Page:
STOP THE CAR
“Don’t be afraid.”
Charlie was lying down on one of the railroad tracks, hands behind his head in a pose of utmost relaxation. The sun had just gone down so I could barely make out his features in the dark, but I’m sure he was grinning. I stood on the rails of the separate second track, hands in the pockets of my jacket.
“I don’t want to get run over by a train,” I said.
“Do you hear one coming?”
I listened to the crickets singing around my bare feet and the god-awful static of the cicadas in the trees surrounding the twin tracks. Somewhere under nature’s racket there was the impossibly low rumble of certain death scraping over wood and steel at a hundred miles an hour.
I said “Yes.”
Charlie was beside me then, and he pushed me to the ground. “Take your seatbelt off for once.”
The ties pressed hard into my spine, vibrating slightly and itching at my skin through my shirt. Charlie was back on his tracks in the same comfortable position as before, as if he’d never left that spot. It was strange how calm he was when all of my muscles were taut and poised to spring at the right moment. He wasn’t terrified at the prospect of being millimeters away from death. It’s why he brought me to the railroad tracks.
The earth shook so violently I thought it would break in half, bouncing me against the sharp rails and ignoring my staccato gasps. The train was fast approaching, chomping away the tracks. It let out a bloodthirsty shriek, as loud as if I had a pair of tubas attached to both of my ears. It was a mythical monster and we were the human sacrifices.
I heard Charlie’s voice, but not his words. My mind struggled to make sense of the sounds buried under the monster’s chugging footsteps.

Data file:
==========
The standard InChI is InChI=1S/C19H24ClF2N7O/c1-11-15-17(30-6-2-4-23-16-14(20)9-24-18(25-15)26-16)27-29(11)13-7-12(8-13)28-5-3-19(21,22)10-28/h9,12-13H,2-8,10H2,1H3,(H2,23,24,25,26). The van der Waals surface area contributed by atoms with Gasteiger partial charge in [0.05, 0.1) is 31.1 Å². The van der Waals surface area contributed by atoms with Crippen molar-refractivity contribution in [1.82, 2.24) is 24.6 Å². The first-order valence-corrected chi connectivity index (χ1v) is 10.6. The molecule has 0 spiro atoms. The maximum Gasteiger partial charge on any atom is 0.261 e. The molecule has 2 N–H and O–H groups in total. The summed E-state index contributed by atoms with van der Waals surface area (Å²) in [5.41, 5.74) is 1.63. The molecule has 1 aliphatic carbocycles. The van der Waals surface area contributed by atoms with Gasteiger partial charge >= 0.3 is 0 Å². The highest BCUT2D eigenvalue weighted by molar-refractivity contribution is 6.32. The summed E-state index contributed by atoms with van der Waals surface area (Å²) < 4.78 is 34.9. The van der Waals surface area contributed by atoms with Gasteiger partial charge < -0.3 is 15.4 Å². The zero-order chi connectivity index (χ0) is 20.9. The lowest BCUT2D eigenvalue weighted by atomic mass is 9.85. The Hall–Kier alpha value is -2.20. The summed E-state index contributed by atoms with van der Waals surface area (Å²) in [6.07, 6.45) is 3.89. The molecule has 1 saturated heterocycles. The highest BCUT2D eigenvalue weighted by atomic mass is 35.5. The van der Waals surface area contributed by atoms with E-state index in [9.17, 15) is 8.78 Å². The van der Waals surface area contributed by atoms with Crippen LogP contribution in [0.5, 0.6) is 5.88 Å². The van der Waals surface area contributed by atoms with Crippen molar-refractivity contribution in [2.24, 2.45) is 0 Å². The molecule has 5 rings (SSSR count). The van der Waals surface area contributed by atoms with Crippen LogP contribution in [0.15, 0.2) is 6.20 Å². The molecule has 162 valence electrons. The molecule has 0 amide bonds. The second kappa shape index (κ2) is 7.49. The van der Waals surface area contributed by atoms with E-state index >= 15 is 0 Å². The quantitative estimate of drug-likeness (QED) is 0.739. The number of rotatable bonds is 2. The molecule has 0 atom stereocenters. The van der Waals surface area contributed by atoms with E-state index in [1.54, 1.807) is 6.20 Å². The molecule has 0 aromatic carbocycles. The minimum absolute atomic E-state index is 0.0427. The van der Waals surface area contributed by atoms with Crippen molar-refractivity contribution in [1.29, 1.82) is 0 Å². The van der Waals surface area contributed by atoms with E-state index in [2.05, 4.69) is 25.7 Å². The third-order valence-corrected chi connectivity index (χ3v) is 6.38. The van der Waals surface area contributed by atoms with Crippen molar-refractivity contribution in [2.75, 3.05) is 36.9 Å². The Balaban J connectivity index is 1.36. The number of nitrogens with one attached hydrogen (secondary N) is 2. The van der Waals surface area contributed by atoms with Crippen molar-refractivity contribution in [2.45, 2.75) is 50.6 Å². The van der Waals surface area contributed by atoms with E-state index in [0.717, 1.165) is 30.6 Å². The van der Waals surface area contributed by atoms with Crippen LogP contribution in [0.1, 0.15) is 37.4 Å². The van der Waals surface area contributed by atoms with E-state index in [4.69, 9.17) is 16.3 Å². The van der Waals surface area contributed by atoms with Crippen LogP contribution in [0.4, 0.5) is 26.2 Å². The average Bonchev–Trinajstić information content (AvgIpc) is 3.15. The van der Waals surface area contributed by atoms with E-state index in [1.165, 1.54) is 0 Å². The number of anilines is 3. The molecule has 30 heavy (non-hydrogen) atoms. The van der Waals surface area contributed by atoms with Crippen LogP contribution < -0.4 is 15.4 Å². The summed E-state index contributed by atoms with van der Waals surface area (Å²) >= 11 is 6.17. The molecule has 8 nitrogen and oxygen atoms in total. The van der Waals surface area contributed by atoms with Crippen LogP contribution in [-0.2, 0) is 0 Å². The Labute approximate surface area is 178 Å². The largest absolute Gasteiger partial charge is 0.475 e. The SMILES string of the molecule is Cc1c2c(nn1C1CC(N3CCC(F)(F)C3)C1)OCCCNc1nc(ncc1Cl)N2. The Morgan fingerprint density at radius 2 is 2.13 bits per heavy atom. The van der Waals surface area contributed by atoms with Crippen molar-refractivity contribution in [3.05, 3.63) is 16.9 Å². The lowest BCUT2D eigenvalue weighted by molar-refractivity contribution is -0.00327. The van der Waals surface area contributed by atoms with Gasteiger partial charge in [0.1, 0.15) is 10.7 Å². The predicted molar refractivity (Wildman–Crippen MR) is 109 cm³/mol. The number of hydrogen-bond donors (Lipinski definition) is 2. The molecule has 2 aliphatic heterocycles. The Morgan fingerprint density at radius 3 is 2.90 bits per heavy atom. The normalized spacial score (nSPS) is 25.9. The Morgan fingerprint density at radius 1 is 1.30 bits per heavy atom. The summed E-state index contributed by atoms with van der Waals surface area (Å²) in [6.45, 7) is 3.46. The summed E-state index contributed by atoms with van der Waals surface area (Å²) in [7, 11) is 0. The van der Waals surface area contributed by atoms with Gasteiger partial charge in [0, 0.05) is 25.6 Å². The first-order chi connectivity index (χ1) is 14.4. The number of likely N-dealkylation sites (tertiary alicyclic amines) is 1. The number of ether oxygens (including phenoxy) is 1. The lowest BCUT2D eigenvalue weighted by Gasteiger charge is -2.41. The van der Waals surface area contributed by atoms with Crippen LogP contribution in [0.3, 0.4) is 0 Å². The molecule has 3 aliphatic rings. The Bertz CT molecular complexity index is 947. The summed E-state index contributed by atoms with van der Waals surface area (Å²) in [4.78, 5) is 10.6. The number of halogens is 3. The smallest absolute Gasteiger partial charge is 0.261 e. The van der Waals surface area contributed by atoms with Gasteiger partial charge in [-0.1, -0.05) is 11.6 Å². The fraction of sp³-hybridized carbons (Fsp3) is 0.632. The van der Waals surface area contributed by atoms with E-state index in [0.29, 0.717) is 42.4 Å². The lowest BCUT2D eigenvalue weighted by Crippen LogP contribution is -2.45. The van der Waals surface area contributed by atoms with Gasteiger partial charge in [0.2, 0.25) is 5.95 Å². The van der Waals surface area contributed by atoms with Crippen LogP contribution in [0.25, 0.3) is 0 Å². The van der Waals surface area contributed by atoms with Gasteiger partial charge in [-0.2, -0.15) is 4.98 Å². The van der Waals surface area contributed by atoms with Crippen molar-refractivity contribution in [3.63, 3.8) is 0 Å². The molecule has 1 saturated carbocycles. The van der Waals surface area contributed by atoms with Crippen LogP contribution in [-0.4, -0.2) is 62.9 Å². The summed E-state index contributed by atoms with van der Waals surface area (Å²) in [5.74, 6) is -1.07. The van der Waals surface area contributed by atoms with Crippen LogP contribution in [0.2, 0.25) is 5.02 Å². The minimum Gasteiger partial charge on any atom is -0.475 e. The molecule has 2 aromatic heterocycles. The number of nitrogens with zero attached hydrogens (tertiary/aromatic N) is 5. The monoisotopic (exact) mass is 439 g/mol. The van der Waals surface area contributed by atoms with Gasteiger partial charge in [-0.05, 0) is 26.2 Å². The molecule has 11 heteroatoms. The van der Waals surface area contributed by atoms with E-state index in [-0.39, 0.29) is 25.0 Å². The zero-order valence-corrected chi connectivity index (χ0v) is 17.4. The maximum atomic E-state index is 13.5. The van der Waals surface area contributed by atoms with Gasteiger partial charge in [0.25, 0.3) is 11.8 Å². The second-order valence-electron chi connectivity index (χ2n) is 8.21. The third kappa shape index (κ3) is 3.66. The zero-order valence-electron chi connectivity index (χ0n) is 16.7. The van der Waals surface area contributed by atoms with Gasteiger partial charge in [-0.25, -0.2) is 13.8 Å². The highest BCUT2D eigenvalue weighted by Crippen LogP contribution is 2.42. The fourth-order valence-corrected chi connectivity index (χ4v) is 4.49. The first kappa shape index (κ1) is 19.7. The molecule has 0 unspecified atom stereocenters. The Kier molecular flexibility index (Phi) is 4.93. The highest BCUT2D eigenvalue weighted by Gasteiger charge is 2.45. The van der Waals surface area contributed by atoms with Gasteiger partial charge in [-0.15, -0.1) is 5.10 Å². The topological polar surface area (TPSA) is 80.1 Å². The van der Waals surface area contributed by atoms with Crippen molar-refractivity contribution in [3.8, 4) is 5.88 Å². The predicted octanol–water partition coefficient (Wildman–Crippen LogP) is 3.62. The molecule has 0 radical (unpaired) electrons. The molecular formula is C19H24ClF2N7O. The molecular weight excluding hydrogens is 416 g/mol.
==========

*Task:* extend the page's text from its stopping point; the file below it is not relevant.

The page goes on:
“I wonder which one of us is about to die?”
With another howl from the belly of the monster, my legs awoke and propelled me away from the tracks with a single forceful push, and I rolled from the painful metal through soft wet grass. The wind rose suddenly, thrusting my hair in every direction around my head. I dug my fingers into the dirt to stop my spinning body and snapped my head up to see the train barreling down the tracks Charlie had been on.
Before I could scream, the monster’s tail sped past and disappeared. Charlie was sitting casually on the other side of the tracks, body fully intact and spotless. When the train moved further away and grew quieter, I could hear him laughing.
I buried my face in the grass in relief. My heart would have been screaming if it had a mouth, pulsing at a breakneck tempo. Adrenaline was dissolving fast now and I felt exhausted.
When I glanced up again there was a silver flask in my face. Charlie’s feet made no sound when they touched the ground. He was squatting in front of me with a cigarette hanging out of the corner of his mouth, offering me a drink.
“Thought I was a goner,” he said. His voice was level and sarcastic.
I pushed the flask away, stood up quickly, and began walking in the other direction. Charlie laughed again and ran after me.
“What the hell did we have to do that for?” I shouted, still walking briskly.
Charlie moved in front of me and stopped me with his hand on my chest. The red flare of his cigarette tip was all I could see.